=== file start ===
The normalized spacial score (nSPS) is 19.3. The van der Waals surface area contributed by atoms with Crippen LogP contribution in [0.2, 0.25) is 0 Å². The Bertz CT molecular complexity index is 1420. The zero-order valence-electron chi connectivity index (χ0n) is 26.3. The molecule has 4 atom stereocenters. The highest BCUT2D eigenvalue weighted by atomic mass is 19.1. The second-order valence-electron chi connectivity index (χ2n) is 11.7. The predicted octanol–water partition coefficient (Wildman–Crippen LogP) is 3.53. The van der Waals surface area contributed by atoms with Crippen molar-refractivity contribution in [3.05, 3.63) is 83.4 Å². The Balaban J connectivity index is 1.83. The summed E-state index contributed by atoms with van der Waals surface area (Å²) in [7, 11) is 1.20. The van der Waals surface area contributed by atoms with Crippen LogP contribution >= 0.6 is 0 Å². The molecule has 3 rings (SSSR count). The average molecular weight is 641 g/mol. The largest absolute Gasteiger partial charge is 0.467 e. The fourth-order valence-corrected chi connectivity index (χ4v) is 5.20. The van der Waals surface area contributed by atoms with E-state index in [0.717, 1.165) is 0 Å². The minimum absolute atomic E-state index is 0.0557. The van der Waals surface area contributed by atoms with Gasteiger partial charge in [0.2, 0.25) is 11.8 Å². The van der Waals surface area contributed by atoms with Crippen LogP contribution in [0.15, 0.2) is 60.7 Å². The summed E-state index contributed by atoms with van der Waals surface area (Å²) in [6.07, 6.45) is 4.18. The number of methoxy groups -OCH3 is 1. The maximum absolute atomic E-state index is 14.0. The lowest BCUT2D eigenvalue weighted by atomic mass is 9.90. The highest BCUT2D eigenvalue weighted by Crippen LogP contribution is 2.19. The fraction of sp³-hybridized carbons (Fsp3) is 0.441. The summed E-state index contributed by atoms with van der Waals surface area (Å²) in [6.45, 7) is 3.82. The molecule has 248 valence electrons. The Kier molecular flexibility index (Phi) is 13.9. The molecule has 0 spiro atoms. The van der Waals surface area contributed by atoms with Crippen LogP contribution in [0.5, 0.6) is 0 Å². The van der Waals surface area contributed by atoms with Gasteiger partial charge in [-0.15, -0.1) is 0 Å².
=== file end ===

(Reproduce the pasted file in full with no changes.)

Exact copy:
The normalized spacial score (nSPS) is 19.3. The van der Waals surface area contributed by atoms with Crippen LogP contribution in [0.2, 0.25) is 0 Å². The Bertz CT molecular complexity index is 1420. The zero-order valence-electron chi connectivity index (χ0n) is 26.3. The molecule has 4 atom stereocenters. The highest BCUT2D eigenvalue weighted by atomic mass is 19.1. The second-order valence-electron chi connectivity index (χ2n) is 11.7. The predicted octanol–water partition coefficient (Wildman–Crippen LogP) is 3.53. The van der Waals surface area contributed by atoms with Crippen molar-refractivity contribution in [3.05, 3.63) is 83.4 Å². The Balaban J connectivity index is 1.83. The summed E-state index contributed by atoms with van der Waals surface area (Å²) in [7, 11) is 1.20. The van der Waals surface area contributed by atoms with Crippen LogP contribution >= 0.6 is 0 Å². The molecule has 3 rings (SSSR count). The average molecular weight is 641 g/mol. The largest absolute Gasteiger partial charge is 0.467 e. The fourth-order valence-corrected chi connectivity index (χ4v) is 5.20. The van der Waals surface area contributed by atoms with E-state index in [0.717, 1.165) is 0 Å². The minimum absolute atomic E-state index is 0.0557. The van der Waals surface area contributed by atoms with Gasteiger partial charge in [0.2, 0.25) is 11.8 Å². The van der Waals surface area contributed by atoms with Crippen LogP contribution in [0.15, 0.2) is 60.7 Å². The summed E-state index contributed by atoms with van der Waals surface area (Å²) in [6.07, 6.45) is 4.18. The number of methoxy groups -OCH3 is 1. The maximum absolute atomic E-state index is 14.0. The lowest BCUT2D eigenvalue weighted by atomic mass is 9.90. The highest BCUT2D eigenvalue weighted by Crippen LogP contribution is 2.19. The fraction of sp³-hybridized carbons (Fsp3) is 0.441. The summed E-state index contributed by atoms with van der Waals surface area (Å²) in [6.45, 7) is 3.82. The molecule has 248 valence electrons. The Kier molecular flexibility index (Phi) is 13.9. The molecule has 0 spiro atoms. The van der Waals surface area contributed by atoms with Crippen LogP contribution in [0.5, 0.6) is 0 Å². The van der Waals surface area contributed by atoms with Gasteiger partial charge in [-0.15, -0.1) is 0 Å².